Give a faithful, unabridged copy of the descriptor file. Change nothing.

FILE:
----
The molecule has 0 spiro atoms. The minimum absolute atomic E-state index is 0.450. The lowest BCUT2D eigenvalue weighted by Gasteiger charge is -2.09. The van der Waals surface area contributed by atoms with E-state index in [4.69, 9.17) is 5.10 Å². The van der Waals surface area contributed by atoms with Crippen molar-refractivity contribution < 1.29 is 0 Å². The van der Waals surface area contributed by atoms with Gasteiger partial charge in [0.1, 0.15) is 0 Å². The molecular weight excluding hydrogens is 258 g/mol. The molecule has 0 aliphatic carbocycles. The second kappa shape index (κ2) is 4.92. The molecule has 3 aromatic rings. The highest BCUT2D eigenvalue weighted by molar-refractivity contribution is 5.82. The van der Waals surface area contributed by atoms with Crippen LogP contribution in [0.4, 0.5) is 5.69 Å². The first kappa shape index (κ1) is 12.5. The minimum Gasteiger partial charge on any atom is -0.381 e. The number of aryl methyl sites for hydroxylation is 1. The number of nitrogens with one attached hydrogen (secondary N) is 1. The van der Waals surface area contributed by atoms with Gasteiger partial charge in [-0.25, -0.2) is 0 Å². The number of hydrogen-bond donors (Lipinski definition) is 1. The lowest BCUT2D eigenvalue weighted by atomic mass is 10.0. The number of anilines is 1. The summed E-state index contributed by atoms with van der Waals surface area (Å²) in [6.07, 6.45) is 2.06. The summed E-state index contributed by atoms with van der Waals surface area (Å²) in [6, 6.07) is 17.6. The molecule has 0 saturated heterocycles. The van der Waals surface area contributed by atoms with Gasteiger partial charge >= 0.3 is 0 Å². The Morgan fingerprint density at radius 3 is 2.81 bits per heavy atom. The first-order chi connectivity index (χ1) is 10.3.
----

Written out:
The molecule has 0 spiro atoms. The minimum absolute atomic E-state index is 0.450. The lowest BCUT2D eigenvalue weighted by Gasteiger charge is -2.09. The van der Waals surface area contributed by atoms with E-state index in [4.69, 9.17) is 5.10 Å². The van der Waals surface area contributed by atoms with Crippen molar-refractivity contribution < 1.29 is 0 Å². The van der Waals surface area contributed by atoms with Gasteiger partial charge in [0.1, 0.15) is 0 Å². The molecular weight excluding hydrogens is 258 g/mol. The molecule has 0 aliphatic carbocycles. The second kappa shape index (κ2) is 4.92. The molecule has 3 aromatic rings. The highest BCUT2D eigenvalue weighted by molar-refractivity contribution is 5.82. The van der Waals surface area contributed by atoms with Crippen LogP contribution in [0.4, 0.5) is 5.69 Å². The first kappa shape index (κ1) is 12.5. The minimum Gasteiger partial charge on any atom is -0.381 e. The number of aryl methyl sites for hydroxylation is 1. The number of nitrogens with one attached hydrogen (secondary N) is 1. The van der Waals surface area contributed by atoms with Gasteiger partial charge in [-0.25, -0.2) is 0 Å². The number of hydrogen-bond donors (Lipinski definition) is 1. The lowest BCUT2D eigenvalue weighted by atomic mass is 10.0. The number of anilines is 1. The summed E-state index contributed by atoms with van der Waals surface area (Å²) in [6.07, 6.45) is 2.06. The summed E-state index contributed by atoms with van der Waals surface area (Å²) in [6, 6.07) is 17.6. The molecule has 0 saturated heterocycles. The van der Waals surface area contributed by atoms with Gasteiger partial charge >= 0.3 is 0 Å². The Morgan fingerprint density at radius 3 is 2.81 bits per heavy atom. The first-order chi connectivity index (χ1) is 10.3.